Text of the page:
Reading your book, I got the sense that your target wasn’t just elite education, but this larger class system that we have. At times, I felt like I was reading a critique of the bourgeoisie, or maybe what David Brooks calls “Bobos” — I don’t know if you’re familiar with his idea of Bobos, the bourgeois bohemians.
Yes, of course, absolutely.
So, what is your target here?
Well, let me step back. My book is addressing a number of different issues and a number of different audiences, and the reason I talk about all these things is that I think they’re related, and that they need to be talked about together, and we always talk about them in isolation from one another. But there is a larger message, and the larger message is directed at this very unequal society that we’ve developed, where you have an upper middle class that David Brooks very aptly calls “bourgeois bohemian.”
Does that class create these schools? Or do the schools create the class?
Both. Historically, the schools obviously existed already, and, through their changes in admissions policies, from the ’30s through the ’60s, they created a new class. They created the modern meritocracy.
But what’s happened in the last 50 years is that the meritocracy has in turn re-created the schools in their own image. They have created a system that took the meritocracy from what it was supposed to be, and made it what I refer to as a “hereditary meritocracy.” If your kid is going to get into one of these schools, with some exceptions, they have to be stuffed full of education resources almost from the moment they’re born, almost from the moment they start school.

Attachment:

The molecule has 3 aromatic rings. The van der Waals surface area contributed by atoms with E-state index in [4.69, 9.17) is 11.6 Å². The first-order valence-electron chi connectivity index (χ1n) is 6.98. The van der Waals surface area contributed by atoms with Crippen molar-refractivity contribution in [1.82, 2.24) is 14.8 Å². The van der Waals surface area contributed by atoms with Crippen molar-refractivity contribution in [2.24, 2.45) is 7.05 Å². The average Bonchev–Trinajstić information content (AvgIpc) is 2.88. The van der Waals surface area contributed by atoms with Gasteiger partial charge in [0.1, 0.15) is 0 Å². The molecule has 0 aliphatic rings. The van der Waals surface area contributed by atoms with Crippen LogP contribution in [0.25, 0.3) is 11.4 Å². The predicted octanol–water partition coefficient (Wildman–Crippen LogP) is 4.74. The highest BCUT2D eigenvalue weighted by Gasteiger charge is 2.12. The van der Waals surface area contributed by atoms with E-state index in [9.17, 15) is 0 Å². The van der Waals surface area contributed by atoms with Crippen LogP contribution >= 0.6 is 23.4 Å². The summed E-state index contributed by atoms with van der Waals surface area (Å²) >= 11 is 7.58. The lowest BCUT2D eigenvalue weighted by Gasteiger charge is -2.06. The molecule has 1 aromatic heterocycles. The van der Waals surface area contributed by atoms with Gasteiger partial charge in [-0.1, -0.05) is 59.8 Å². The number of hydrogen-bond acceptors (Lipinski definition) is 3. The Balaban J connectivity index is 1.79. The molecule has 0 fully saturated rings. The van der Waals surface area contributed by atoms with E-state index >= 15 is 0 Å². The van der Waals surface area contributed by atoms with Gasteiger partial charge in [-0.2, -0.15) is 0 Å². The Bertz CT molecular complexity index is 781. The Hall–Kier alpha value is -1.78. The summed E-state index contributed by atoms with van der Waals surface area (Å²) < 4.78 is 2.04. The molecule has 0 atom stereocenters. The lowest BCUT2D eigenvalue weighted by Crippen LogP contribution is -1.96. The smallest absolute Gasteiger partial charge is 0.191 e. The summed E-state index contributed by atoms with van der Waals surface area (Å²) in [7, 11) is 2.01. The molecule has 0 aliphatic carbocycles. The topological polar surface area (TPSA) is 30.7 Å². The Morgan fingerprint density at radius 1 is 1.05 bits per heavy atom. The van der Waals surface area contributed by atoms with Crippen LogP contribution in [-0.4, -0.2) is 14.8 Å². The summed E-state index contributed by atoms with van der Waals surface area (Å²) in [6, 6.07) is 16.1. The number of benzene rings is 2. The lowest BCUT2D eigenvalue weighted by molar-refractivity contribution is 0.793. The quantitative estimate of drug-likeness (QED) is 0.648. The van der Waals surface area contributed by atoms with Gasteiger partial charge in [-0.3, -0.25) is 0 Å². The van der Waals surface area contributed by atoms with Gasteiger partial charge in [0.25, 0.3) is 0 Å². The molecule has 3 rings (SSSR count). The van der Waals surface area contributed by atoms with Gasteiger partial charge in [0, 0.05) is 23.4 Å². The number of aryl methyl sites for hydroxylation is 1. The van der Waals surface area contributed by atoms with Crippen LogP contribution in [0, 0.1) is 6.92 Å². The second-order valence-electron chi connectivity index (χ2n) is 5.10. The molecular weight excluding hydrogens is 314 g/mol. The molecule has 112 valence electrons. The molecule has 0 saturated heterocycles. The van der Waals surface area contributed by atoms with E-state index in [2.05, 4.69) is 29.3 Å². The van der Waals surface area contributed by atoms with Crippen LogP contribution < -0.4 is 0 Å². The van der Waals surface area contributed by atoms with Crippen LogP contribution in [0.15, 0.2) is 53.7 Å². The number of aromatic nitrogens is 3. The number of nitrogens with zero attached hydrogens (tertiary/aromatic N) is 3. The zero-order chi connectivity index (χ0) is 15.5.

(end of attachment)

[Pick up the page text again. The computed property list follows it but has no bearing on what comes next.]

I just saw a cartoon in the New Yorker of two rich people, and one of them is saying, “The meritocracy worked for my grandfather, the meritocracy worked for my father, and now the meritocracy is working for me.” And this is exactly the point.
And this goes beyond legacy admissions?
Oh, no, no, this is not about legacy admissions. Legacy admissions are an issue, but this is not about legacy admissions, I really want to be clear about that.
One phrase that I quote in the book is that the college admission process is the way that we launder privilege in this country. Instead of saying, “You get to go because you’re born,” which is obviously unfair, we say, “You get to go because you have really great scores and grades and you’ve done a million extracurricular activities.” But the only way to get to that point is if you have rich parents. I mean, again, there are exceptions, but there are not a lot of exceptions.
In your book, you describe this leadership class as one that demonstrates “a Victorian engorgement with its own virtues.”
Right. They think that they got to where they got because they’re such great people. I didn’t say that line in reference to the kids, I said it in reference to the whole adult elite. Listen, every elite has a way of justifying itself. I don’t think any elite ever said, just listen, we’re stronger, so we took what we wanted. There’s always some ideology that rationalizes it. And our ideology is meritocracy, and it says, you got all this because you deserved it. Nobody wants to see that, no, actually, you got all this because your parents put you in a position to get all this. I quote another student in the book saying of her peers at Yale, that they’re aware of themselves as an academic elite, but not as a social or economic elite.